When the CJEU released its decision in the case Arthur Andersen & Co Accountants (C-472/03) in March 2005 HMRC said that “implementation of the judgement will lead to VAT becoming chargeable on many of the outsourced services currently provided to insurers.”
In July 2005 HMRC set out proposals for changes that were to become effective from 1 January 2006. However, following responses to its consultation HMRC decided to defer change pending a review by the European Commission. This European Commission review started and even appeared to be making progress towards a better set of harmonised rules with specific provision for outsourcing. However, in 2015 it was abandoned when it became clear that the European Commission could not obtain the support of all member states for a clear framework of harmonised rules.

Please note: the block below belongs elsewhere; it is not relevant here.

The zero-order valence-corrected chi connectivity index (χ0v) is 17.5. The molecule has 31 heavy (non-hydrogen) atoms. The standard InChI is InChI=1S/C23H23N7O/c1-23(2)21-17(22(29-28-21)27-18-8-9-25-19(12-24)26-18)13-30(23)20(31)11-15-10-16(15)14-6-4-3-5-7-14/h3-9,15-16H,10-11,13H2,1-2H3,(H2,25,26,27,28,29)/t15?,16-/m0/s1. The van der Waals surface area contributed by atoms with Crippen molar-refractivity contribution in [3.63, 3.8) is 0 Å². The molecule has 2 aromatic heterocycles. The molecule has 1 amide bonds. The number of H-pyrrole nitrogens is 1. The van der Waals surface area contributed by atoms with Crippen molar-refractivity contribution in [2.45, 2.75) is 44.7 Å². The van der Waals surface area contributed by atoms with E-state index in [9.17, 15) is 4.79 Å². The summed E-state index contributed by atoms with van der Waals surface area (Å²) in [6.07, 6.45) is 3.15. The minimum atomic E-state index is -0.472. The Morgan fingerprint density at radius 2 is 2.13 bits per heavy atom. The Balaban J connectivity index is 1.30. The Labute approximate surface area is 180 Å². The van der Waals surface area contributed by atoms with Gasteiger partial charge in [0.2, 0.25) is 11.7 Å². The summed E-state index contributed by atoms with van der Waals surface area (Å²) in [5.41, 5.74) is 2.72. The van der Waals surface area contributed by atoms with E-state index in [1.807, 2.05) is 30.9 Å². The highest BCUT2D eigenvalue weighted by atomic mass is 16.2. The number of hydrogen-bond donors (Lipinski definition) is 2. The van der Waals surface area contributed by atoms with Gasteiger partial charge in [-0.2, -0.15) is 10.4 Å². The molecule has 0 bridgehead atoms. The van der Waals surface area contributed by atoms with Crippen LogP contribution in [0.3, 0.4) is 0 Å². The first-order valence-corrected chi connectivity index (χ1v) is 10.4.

So more than 10 years after the Andersen decision … back to square one!
There have been many other cases concerning the nature of insurance intermediary services since Andersen. It is clear from some of these cases that UK VAT law exempts supplies that should not be exempt under EU law. This was highlighted again when the CJEU gave its recent judgement in the Aspiro case that the service of settling insurance claims could not be exempt for VAT when the claims handler had no involvement in arranging the insurance to which those claims relate.
We know that UK law has to change, unless perhaps the referendum vote in June 2016 is to leave the EU! We can also be confident that if the UK does not deal with this then eventually the European Commission will take action to force a change. What we don’t know is when and to what extent the rules will change.